In the last few years, the only real buyer of government bonds has been the federal reserve. Historically, the federal reserve was not even allowed to purchase government bonds. In addition, it certainly wouldn’t have been able to become the primary purchaser without quantitative easing. However, the federal reserve is planning on backing off of quantitative easing, and that spells trouble for the government, and they know it.
Two policy changes this year indicate that the federal government knows that it is in trouble. The first is the myRA account announced at the State of the Union speech. This is a special retirement account being sold to lower-income Americans that can only contain *one* investment type. You guessed it – government bonds. The goal of this program is not to help poor people get retirement accounts. The goal is to sucker the poorest Americans into financing the government’s debts. Why? Because we can’t find anyone else to do it.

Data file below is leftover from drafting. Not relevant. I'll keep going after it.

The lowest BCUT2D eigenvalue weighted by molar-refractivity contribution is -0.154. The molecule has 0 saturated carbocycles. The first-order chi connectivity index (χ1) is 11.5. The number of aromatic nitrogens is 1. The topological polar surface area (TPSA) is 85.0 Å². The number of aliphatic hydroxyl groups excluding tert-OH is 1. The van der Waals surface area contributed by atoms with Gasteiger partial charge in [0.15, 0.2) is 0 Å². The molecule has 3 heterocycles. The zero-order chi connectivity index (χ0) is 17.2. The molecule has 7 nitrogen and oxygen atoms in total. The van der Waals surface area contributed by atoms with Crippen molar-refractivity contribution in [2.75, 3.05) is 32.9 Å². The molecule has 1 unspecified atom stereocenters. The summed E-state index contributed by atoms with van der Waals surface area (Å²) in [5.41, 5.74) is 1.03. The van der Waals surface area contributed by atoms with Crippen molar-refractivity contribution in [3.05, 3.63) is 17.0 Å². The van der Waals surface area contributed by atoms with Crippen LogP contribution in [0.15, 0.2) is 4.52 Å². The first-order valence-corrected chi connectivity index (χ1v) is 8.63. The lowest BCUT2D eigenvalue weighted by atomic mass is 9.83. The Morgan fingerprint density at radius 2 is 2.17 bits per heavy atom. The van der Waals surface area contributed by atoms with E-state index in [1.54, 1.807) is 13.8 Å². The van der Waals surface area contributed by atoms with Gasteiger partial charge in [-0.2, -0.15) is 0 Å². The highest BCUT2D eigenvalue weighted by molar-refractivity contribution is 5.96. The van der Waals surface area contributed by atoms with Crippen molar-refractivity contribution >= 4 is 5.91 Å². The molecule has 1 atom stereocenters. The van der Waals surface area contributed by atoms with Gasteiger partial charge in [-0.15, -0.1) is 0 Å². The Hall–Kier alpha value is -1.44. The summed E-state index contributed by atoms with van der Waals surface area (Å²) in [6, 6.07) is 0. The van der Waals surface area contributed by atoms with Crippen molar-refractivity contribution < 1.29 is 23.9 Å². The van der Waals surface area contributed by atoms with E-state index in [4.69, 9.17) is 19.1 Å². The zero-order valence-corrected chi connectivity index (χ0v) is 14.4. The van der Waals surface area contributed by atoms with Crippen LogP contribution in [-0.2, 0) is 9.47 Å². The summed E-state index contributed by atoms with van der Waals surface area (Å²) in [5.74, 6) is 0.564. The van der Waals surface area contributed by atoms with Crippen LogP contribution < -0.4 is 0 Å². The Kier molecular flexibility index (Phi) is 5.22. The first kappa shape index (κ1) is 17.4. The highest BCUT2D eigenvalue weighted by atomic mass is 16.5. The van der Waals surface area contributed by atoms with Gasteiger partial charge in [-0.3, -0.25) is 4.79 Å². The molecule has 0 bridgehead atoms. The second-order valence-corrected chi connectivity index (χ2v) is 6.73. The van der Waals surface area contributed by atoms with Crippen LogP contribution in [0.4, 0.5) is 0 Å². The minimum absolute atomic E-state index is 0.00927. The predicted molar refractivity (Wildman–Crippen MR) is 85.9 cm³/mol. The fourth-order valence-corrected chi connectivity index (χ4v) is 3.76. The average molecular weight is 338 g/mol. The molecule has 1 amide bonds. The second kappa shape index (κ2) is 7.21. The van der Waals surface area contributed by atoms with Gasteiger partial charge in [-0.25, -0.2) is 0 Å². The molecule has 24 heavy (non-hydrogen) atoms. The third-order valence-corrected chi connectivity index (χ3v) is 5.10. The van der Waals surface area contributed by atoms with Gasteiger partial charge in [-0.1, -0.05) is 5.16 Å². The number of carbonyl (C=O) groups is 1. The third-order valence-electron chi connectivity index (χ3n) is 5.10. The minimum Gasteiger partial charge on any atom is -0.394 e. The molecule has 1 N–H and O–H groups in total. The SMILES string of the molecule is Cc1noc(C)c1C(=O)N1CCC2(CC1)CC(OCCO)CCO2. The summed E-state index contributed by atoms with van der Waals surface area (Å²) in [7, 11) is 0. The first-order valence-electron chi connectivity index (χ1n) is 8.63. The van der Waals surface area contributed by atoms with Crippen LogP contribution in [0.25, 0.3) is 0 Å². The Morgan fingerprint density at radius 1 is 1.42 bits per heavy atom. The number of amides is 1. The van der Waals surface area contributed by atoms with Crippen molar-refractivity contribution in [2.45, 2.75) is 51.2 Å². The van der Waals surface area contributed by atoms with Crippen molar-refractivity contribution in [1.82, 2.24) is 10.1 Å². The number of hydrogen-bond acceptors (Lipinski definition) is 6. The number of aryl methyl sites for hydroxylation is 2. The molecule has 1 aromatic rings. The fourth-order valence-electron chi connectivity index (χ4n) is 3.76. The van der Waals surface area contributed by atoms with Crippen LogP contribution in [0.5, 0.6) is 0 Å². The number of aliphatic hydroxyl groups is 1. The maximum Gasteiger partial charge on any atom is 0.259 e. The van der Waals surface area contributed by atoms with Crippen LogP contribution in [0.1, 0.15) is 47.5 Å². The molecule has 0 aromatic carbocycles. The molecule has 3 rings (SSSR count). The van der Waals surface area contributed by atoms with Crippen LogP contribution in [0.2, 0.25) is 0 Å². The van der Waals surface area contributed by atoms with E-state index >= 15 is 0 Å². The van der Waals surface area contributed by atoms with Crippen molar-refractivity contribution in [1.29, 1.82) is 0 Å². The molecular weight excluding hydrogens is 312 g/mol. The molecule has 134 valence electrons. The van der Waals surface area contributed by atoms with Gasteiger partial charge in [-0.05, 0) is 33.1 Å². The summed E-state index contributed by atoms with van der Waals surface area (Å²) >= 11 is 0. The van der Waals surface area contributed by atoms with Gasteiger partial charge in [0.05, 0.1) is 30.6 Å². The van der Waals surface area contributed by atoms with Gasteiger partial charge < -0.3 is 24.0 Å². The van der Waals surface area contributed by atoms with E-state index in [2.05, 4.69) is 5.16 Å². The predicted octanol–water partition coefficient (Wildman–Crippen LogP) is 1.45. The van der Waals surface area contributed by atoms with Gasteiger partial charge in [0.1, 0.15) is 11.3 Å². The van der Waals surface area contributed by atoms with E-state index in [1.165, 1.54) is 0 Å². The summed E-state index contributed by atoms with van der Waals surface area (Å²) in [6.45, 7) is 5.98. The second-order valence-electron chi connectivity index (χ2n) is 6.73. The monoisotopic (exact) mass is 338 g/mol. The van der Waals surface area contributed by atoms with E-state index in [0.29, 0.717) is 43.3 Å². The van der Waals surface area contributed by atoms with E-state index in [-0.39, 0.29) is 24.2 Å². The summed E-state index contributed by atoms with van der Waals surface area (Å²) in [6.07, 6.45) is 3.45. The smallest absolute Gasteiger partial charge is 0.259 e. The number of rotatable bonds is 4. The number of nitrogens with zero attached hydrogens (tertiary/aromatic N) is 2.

The second policy change is the increase in the Social Security Administration to pursue old debts, and take the money from relatives of the debtor. In some cases, they are withholding tax returns from people because the social security administration overpaid a relative of theirs 30 years ago. So, not your debts, but a relative’s debts. And not a recent debt, but one 30 years ago. This means that as quantitative easing starts to fade, the federal government is going to start doing increasingly panicked measures to increase their cash, because they have run out of people to finance their borrowing.
No, just to point out, I think that removing quantitative easing is a good thing. The problem is that it will reveal just how poorly managed our country and our economy have been, and it will hurt bad. It’s a necessary step for healing, but the transition is going to be a ride that no one will ever forget.